Plans for local meat processing facility move forward
The Southern Maryland Agricultural Development Commission last month issued a request for proposals seeking companies interested in building and operating a processing plant for local livestock, restarting a process that has been in the works for four years.
The solicitation incorporates feedback received after a similar request for proposals last year failed to attract bidders.
“SMADC has undertaken studies and found out that the most important thing that farmers in this region wanted was a meat processing facility,” said John Hartline, executive director of the Tri-County Council for Southern Maryland, which oversees the commission.
Currently, farmers in Southern Maryland have to travel a minimum of two or three hours each way in order to have their livestock slaughtered and processed at facilities elsewhere in Maryland as well as Virgin- ia and Pennsylvania, Hartline said.
Shelby Watson-Hampton, director of the commission, said that feedback received from prospective bidders following the last solicitation in November 2016 revealed concerns about zoning and permitting, water and sewer requirements, and financing.
“We took the information we heard anecdotally and convened a committee to look at it,” Watson-Hampton said. “Hopefully we’ll see better participation now that things have been made a little bit clearer.”
The new RFP allows bidders to propose constructing more than one facility for processing livestock. This would alleviate challenges caused by differences in the zoning requirements for facilities that slaughter, process and package animal products.
“It might be harder to find one perfect site,” Watson-Hampton said.
Watson-Hampton said that the need for the facility has been clearly demonstrated by the demand among farmers to rent two freezer trailers owned by the development commission to transport their processed meat products from USDA processing plants to stores. As of mid-2017, the trailers had been used to transport more than 81,500 pounds of processed meat with a retail value of almost $474,000.
The development commission was established in 1998 to manage funds awarded to the state in the 25-year Master Settlement Agreement with the tobacco industry. Then-governor Parris Glendening allocated a 5 percent share of the funds to support the development of a regional agriculture strategy for Southern Maryland that would replace tobacco production with other forms of farming.
Farmers, elected officials and business representatives from across the region serve on the 18-member commission, which is overseen by the Tri-County Council of Southern Maryland.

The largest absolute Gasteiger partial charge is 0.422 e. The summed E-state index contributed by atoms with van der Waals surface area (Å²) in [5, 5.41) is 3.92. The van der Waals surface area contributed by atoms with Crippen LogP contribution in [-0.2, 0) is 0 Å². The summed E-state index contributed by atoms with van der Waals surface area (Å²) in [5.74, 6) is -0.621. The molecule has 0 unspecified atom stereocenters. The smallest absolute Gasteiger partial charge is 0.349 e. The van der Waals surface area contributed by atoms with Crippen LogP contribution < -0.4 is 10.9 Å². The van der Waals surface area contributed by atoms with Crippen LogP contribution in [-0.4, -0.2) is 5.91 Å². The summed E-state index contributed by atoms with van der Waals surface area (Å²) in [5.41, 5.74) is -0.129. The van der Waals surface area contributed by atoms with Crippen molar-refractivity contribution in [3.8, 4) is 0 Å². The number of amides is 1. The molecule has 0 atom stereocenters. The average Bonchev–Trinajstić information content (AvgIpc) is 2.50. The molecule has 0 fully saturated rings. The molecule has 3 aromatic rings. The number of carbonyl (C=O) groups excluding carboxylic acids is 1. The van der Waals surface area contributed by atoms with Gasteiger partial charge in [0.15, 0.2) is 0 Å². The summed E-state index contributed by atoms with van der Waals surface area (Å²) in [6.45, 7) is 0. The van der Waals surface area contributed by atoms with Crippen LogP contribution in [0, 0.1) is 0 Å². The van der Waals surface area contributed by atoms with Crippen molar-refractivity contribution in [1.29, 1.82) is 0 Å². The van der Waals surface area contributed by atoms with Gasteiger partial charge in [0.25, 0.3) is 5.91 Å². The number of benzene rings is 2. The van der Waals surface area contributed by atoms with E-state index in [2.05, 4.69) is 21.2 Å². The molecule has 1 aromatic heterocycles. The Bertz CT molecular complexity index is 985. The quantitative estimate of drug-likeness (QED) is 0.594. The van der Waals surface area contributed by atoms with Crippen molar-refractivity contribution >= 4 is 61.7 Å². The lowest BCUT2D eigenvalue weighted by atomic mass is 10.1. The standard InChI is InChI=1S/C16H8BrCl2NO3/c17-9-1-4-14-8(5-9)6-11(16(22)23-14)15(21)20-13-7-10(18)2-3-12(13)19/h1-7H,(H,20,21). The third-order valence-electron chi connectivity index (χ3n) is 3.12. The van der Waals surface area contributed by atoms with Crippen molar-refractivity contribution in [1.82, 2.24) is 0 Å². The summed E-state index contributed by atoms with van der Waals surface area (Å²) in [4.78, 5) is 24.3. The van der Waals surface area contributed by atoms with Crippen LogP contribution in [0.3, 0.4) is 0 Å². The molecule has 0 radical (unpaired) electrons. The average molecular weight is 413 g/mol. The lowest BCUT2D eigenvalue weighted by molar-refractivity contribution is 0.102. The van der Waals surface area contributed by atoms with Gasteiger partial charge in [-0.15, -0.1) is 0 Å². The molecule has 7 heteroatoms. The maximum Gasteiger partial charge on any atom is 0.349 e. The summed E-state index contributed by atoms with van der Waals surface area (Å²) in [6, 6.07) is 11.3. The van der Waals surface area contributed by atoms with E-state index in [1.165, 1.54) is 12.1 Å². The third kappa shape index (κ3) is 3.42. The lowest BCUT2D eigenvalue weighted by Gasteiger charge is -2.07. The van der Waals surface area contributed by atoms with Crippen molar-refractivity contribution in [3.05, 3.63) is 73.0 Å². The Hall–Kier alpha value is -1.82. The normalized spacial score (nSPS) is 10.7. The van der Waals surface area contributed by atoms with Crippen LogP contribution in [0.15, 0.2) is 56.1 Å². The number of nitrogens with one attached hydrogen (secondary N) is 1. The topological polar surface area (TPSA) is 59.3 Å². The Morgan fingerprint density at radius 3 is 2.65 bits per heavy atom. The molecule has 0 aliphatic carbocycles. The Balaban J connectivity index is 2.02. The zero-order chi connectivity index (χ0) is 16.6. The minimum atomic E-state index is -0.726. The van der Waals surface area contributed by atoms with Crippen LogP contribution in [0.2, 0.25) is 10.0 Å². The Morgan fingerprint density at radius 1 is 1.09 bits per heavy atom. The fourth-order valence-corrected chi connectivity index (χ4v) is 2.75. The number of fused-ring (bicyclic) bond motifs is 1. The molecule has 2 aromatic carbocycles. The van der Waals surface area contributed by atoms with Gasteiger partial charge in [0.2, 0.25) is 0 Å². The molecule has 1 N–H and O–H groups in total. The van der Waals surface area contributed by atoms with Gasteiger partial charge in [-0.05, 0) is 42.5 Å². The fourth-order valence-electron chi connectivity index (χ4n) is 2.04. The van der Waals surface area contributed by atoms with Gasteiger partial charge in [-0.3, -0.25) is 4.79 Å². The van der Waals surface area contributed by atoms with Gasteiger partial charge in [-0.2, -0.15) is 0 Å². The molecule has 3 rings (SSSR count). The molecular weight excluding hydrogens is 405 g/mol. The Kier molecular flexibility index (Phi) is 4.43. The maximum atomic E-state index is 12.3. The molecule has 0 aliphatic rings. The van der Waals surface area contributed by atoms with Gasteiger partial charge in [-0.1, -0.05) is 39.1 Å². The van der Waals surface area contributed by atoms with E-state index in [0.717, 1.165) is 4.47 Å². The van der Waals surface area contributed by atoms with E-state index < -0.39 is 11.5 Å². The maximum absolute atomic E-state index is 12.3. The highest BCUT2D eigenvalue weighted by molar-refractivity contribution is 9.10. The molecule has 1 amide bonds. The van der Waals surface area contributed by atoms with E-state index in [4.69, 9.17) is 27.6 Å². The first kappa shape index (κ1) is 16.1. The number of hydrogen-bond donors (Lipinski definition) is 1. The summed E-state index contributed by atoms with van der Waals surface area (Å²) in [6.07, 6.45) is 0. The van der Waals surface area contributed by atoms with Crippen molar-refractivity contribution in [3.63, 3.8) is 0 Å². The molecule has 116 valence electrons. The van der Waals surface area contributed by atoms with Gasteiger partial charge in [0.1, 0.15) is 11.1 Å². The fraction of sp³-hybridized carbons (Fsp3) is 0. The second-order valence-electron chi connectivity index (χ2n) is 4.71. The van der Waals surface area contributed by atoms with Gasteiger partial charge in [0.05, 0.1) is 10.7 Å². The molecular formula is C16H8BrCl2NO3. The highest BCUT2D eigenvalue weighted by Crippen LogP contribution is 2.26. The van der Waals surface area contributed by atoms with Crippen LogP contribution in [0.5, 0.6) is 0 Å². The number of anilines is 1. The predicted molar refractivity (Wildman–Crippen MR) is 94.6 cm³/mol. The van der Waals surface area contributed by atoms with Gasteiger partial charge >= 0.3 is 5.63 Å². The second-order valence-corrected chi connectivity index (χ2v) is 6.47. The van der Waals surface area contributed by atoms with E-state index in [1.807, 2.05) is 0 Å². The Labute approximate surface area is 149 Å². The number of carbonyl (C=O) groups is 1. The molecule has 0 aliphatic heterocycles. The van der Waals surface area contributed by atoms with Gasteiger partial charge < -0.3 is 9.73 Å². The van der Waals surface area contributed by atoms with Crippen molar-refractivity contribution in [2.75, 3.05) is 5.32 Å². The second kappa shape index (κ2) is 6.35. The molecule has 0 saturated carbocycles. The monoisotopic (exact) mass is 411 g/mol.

According to the RFP, the nineyear contract will be awarded to a single entity that will have the option to subcontract various services to other vendors as needed. The winning bidder would be required to lease or buy a suitable property or properties for the facilities.
The development commission envisions the processing facility as being capable of processing a minimum of 500 bovines and 2,000 sheep, goats or hogs, as well as having additional capacity for poultry. Ideally, the facility would have the capacity to process 3,000 animal units per year.
Funding for the project comes from capital funds set aside in the state’s 2015 fiscal year budget. Of the $1.5 million allocated in the budget, $1 million is available as a low-interest loan. The remaining $500,000 is in the form of a loan that can be converted into a grant. Senate Bill 909, passed in 2015, grants the Tri-County Council the authority to allocate the funds.
The development commission envisions the facility as being a public-private partnership.
Martin Proulx, Charles County’s new manager of agricultural business development, said that the county is aware of the RFP but has not been in discussions with the agricultural development commission.
“We definitely agree that there’s a demand for this facility,” Proulx said. “We are looking forward to supporting the process as it moves forward.”
“There definitely does seem to be a strong interest from the farmers,” Proulx said.
A pre-proposal conference has been scheduled for Monday, Oct. 23, at 1 p.m. at the SMECO headquarters auditorium in Hughesville. Bids are due by 4 p.m. on Thursday, Feb. 8, 2018. The request for proposals is available on the development commission website at www.smadc.com.